Now, there were plenty of odd people like me who would wander around just to see what people put in their tomb-houses (that's my word for the funny looking graves), but the real tourism draw is Evita's tomb-house.
Evita was the wife of President Peron, who was both elected three times as president and took control of the government through military coup. Since Eva was his third wife, she only remained in the lime light from 1946 till her death in 1952. She was loved by the Argentine people for her charity works, feminist philosophy, and support of women's suffrage. No surprise that hers was definitely the most decorated tomb-house.
Here are more pictures of La Recoleta Cemetery.
Monday, September 21, 2009
I arrived in Buenos Aires on Chad's 25th birthday. Since I know nothing of the city, he said he would reserve a place for us to eat dinner. Chad had tried steak several times already, but never at high dollar restaurants, so he was still unimpressed with the steak but reserving judgment. With a special occasion to celebrate, we headed to the Fodor recommended steakhouse called "La Cabrera Norte." The original restaurant, "La Cabrera," was so popular that they built a second building, a block North.
The menu listed quite a few cuts of beef, including the equivalents of prime rib, tenderloin, flank steak, rump roast, skirt steak, and intestines. We asked the waiter for his opinion on the best steak in the house, and he resoundedly told us to order the Kobe beef steak. Chad said, "Kobe bife? Las vacas estan de Japon, si?" The waiter assured us that the cows are born and raised in Argentina and that they produce the best steaks in the country. So, we ordered Kobe beef steaks (including side dishes) for just about US$17, not bad. We were greatly delighted when they brought out two sizzling steaks, flanked by small bowls of side dishes, plus another platter of side dishes.
Below the two steaks are bowls of hummus, pureed olives, and spicy lima beans. Above the steaks are bowls of pine nuts, mushrooms, and some other sort of bean. On the circular platter of bowls (beginning with the '6:00-ish' position and moving clockwise) is mashed potatoes, olives, roasted garlic, apple/pear sauce, more olives, pears marinated in something tangy, and (in the middle) pureed squash.
The judgment: The steaks had excellent flavor and a hint of crispy char on each side, with just the right amount of dark pink in the center, but the meat just wasn't as tender or juicy as steaks we've had in the States. I hate to say it, but these Argentine Kobe steaks didn't win the MacDonald award. For the sides, we liked the pureed potatoes, roasted garlic, apple/pear sauce, pears, and pureed squash. We thought the lima beans and pine nuts were interesting, but the rest, we could have done without.
After they cleared our plates, we turned down the offer of a desert menu and awaited our check. To our left, we saw a waiter bring a tree of lollipops to a table of middle-aged British men, and I nearly laughed out loud when one of grey-haired Brits smiled widely and exclaimed, "It's a lolly tree!" Our waiter brought us a lolly tree of our own, although we couldn't top our neighbor's excitement.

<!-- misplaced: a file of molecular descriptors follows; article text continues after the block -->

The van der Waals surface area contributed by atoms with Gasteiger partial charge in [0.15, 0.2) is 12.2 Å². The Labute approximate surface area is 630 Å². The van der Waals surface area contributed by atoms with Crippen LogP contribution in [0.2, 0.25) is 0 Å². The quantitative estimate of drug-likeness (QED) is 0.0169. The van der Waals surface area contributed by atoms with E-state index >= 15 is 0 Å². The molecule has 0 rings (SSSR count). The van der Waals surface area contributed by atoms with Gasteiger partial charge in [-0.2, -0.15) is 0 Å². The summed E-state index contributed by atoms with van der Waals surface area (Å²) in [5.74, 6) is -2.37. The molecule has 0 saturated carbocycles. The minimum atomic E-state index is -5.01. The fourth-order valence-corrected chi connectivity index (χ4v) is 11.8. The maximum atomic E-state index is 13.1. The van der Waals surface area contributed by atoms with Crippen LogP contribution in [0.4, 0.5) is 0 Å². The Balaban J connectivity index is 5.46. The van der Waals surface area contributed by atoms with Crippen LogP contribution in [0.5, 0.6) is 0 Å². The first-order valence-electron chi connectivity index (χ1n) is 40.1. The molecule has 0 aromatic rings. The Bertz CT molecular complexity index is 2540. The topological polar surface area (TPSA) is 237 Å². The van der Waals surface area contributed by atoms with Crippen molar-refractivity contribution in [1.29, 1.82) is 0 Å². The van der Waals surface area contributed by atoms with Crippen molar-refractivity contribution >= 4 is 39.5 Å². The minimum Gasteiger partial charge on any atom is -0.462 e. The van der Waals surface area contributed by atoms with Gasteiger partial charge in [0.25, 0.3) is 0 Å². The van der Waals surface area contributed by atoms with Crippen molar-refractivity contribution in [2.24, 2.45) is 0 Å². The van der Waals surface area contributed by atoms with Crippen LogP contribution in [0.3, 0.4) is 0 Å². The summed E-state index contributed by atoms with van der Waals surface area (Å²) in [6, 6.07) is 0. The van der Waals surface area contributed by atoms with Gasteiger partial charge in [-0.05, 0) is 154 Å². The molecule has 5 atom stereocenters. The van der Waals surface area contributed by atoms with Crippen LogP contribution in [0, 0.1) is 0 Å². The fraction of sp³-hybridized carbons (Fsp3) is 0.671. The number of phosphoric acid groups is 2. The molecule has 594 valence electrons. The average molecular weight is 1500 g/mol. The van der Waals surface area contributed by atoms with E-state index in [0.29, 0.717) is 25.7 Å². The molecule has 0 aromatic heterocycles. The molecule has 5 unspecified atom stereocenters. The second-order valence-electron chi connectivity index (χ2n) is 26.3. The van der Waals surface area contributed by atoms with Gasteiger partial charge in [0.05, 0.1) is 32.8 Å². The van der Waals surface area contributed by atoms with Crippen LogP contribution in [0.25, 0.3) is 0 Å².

All-in-all, it was a very good dinner and lovely Argentine (/British) experience. We'll still be on the look-out for more Argentine steaks to try over the next few months.
Thursday, September 17, 2009
A rolling bag, a backpack, and a messenger bag for the two of us girls, I'm sure we'll never travel this light again. At 2pm Central, we're off to Buenos Aires, via Miami, and Chad will be waiting at the airport at 6:15am local time (one hour East of the Eastern time zone). He's already made all our living arrangements, and he even prepped the apartment for my arrival. He bought hangers for my clothing, picked up snacks for my frequent hunger, and asked the maid service to come a day early so I could sleep Friday afternoon. I could adjust to this sort of traveling. Hostels are entirely overrated.
Well, I'm off, and the next update will be from Buenos Aires. Adios!
Monday, September 14, 2009
Well, this sonogram photo doesn't exactly distinguish her gender or her from any other baby's sonogram, but you can take my word for it.
2. We've moved to a duplex.
Living on the 10th story of an apartment building was doable for two years, but I didn't much like the idea of hauling baby and groceries through a parking lot and up an elevator or hauling baby and laundry down an elevator to the laundry room. Now our cars are parked three feet from our back door, and we have our own washer/dryer. We're kinda like real adults now.
3. I have a Masters degree in Sociology from Vanderbilt.
This also means I'm on the hunt for online employment, preferably editing or writing. I'm applying to a variety of places, but nothing yet. I'll probably do some travel writing while in Buenos Aires and see if I can get something accepted. Clearly, the masters in sociology may not pay off in the immediate future. It's not helping me find a job, and it will only screw up the way I raise a little girl.
4. Chad has a job in New York.
Chad will start at the firm "sometime" in 2011. That could be January 2011 ooor October 2011. We'll likely stay in Nashville until a few months before the TBA start date, but once we move to New York, we might be there as long as five years.
5. Chad's in Buenos Aires now, and my flight leaves this Thursday. I'll do my best to blog a bit while I'm there and post some pictures. Man, life changes quickly. Or, I should say, rapidamente.
Wednesday, June 24, 2009
Check out the slide show (I recommend 4 seconds per slide):